“When I was attacked on the subway, there were so many New Yorkers around me, but no one came to my aid, no one made a video,” said the Filipino American, 61. years.
“I was afraid I wouldn’t make it. … We’re all New Yorkers, and we should look out for each other.”
Quintana, a New Yorker, described the February 3 attack to city leaders, Asian Americans and their supporters who attended the “Rise Up Against Anti-Asian Hate” rally on Saturday in Foley Square.
“Stop the Asian hate!” New York City Mayor Bill de Blasio told the crowd. “This is the message we need to get across, not just in New York City, but across the country: Stop Asian hatred! Stop it now!”
US Senator Chuck Schumer, a Democrat from New York, told the crowd there were signs of a rise in violence at the start of the coronavirus pandemic.
“Tragically, these warnings came true and the Asian-American community, across New York City and the country, has been the target of racial discrimination and harassment,” Schumer said.
New York Attorney General Letitia James encouraged those at the rally to report hate crimes to her office.
“Come to my office so that we can expose these individuals who hate us, so that we can silence them. Any attack on any of us is an attack on all of us, ”said James.
Pearl Sun, a New York resident, attended the rally but did not speak to the crowd. She told CNN that she was now suspicious when she walked the streets of the city.
“I have to tell you, I’m going out the door and getting ready, getting ready,” she said. “I make sure I don’t listen to music anymore, when I walk around. I don’t listen to podcasts anymore.… I want to make sure I pay attention to what or what might be going on around me. “
“I think the rhetoric of our previous administration was definitely the catalyst for all of this. Anti-Asian sentiment has always been there, and we’ve had a lot of laws in the past that haven’t been good for us either: Japanese internment camps, the Chinese Exclusion Act of 1882.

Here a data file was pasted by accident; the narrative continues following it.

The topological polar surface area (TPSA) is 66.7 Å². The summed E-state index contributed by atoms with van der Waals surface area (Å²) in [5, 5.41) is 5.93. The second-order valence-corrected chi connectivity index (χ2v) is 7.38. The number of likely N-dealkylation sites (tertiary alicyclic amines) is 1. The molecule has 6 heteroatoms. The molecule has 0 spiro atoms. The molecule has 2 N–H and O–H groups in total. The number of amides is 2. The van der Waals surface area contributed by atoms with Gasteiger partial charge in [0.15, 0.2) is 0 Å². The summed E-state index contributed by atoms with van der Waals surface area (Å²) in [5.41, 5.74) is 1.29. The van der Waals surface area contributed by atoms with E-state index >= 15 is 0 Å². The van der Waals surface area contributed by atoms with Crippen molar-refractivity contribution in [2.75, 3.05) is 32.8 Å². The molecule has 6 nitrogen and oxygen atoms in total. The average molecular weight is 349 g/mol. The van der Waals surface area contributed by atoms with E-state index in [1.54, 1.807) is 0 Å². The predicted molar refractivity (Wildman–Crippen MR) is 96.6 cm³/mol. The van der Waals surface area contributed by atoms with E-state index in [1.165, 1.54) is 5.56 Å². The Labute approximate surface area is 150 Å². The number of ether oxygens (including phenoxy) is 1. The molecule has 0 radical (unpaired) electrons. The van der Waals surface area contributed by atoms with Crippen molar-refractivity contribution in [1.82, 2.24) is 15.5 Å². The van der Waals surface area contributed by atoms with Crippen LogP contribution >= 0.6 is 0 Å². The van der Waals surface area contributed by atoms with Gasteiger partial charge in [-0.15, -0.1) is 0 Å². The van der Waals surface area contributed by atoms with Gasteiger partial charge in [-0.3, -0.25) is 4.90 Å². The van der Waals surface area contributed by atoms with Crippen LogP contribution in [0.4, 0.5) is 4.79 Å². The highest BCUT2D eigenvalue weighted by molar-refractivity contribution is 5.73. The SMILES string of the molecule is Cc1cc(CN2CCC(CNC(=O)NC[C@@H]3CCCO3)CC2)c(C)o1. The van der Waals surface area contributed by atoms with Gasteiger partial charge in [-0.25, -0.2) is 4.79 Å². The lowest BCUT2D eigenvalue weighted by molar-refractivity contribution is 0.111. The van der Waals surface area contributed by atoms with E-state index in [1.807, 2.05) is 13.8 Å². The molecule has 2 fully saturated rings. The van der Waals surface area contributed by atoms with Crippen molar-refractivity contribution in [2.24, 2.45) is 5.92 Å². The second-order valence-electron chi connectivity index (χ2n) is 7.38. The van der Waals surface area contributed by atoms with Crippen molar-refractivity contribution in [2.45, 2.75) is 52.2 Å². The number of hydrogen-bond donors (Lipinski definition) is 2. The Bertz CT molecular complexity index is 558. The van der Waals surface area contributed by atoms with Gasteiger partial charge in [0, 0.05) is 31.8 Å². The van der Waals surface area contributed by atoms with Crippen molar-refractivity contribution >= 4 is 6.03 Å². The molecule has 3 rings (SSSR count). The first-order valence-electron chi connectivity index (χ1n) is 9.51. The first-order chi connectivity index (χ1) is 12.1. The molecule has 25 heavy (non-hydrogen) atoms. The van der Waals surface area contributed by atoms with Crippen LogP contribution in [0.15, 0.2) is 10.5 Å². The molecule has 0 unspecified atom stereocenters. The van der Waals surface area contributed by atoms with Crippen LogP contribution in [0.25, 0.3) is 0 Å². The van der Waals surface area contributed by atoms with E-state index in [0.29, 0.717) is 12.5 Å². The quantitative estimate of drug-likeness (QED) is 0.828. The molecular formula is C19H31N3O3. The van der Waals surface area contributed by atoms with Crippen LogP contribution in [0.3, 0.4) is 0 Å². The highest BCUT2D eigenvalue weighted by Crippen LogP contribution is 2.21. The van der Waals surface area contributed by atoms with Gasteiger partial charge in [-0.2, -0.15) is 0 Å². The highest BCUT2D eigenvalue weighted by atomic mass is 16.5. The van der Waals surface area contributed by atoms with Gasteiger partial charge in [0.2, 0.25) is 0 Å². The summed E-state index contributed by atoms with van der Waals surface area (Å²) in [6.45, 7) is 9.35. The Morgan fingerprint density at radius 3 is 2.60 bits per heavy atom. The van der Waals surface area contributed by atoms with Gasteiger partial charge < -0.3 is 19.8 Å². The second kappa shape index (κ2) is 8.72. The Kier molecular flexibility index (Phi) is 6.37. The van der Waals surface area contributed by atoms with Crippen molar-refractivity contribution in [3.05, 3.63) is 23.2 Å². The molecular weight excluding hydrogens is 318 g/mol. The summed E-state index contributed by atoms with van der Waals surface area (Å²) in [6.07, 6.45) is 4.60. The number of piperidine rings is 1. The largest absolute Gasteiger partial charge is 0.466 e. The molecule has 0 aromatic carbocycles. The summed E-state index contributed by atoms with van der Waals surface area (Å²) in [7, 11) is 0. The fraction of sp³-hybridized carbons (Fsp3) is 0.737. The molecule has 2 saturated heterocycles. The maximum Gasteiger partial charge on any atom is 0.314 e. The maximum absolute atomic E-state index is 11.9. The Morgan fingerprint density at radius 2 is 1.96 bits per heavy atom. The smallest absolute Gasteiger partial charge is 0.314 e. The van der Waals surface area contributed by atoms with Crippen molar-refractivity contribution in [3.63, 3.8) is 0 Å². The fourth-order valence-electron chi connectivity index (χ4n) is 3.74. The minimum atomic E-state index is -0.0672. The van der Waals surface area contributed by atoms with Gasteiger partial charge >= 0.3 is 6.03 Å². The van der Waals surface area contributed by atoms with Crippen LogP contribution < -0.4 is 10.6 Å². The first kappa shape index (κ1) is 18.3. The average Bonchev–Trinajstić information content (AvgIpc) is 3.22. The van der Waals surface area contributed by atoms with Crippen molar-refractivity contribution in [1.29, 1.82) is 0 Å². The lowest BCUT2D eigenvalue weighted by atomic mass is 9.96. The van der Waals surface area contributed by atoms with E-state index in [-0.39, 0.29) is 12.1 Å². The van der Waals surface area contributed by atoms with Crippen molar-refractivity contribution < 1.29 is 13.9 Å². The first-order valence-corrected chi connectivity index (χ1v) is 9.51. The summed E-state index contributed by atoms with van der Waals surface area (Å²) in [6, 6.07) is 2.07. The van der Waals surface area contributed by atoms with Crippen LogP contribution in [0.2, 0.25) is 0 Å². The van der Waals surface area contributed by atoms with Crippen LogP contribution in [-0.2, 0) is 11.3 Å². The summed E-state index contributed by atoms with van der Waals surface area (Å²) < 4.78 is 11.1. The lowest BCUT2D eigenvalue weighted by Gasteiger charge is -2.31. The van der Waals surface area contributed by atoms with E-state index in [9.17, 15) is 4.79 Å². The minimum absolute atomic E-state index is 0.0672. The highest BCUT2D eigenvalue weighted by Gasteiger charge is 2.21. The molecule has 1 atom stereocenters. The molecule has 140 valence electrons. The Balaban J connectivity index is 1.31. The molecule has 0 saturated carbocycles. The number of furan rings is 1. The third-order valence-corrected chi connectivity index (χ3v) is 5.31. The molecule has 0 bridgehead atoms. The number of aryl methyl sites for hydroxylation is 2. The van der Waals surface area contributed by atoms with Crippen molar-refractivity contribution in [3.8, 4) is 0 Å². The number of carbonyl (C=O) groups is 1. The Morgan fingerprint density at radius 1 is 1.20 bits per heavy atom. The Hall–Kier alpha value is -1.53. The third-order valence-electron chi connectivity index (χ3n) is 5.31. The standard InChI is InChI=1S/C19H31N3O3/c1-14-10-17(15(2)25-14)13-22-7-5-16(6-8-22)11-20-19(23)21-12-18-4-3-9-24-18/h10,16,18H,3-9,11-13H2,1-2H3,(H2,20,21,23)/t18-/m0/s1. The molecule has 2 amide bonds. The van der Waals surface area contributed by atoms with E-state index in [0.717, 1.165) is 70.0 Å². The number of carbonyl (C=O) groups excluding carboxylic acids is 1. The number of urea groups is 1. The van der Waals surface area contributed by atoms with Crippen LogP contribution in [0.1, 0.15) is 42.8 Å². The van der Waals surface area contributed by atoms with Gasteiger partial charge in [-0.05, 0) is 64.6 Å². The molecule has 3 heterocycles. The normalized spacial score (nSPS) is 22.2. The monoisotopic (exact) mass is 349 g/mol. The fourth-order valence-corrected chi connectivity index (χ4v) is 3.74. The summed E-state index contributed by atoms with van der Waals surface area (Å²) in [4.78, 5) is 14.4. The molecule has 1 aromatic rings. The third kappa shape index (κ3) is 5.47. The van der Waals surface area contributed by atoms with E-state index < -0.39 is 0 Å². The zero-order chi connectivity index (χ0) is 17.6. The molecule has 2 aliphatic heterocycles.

“It’s been an ongoing situation, but the previous rhetoric has amplified all of its hatred, calling it the kung flu virus and the Chinese virus, and unfortunately we are apparently an easy target.”
Sun said the rhetoric has amplified the hatred, especially in cases involving older Asian Americans.
“They’re helpless, and it’s cowardly, and it makes me angry, it really makes me angry,” Sun said.
Township resident Will Lex Ham said many of his family lived in fear and anxiety. He said the Asian community is not receiving resources commensurate with its population in the city, state and nation.
“We are just tired. We are tired of being scapegoats for many pandemic issues. We are tired of being ignored,” Ham said.
Reports of attacks on the rise
The rally was hosted by the Asian American Federation, an umbrella organization that advocates for better policies and services for Asian Americans.
The federation says there were “nearly 500 incidents of bias or hate crimes in 2020, ranging from verbal assault to physical assault, coughing or spitting, avoidance, among other forms of discrimination “.
These numbers were gathered by the AAF, the Stop AAPI (Asian American Pacific Islanders) advocacy group Hate, the NYPD and the NYC Commission on Human Rights, according to the AAF.
“However, this is only a fraction of the actual number of incidents that have occurred, as the majority of incidents go unreported. For example, over 90% of reports collected by the AAF do were reported to neither the NYPD nor the NYC Commission on Human Rights, ”the AAF said in a press release.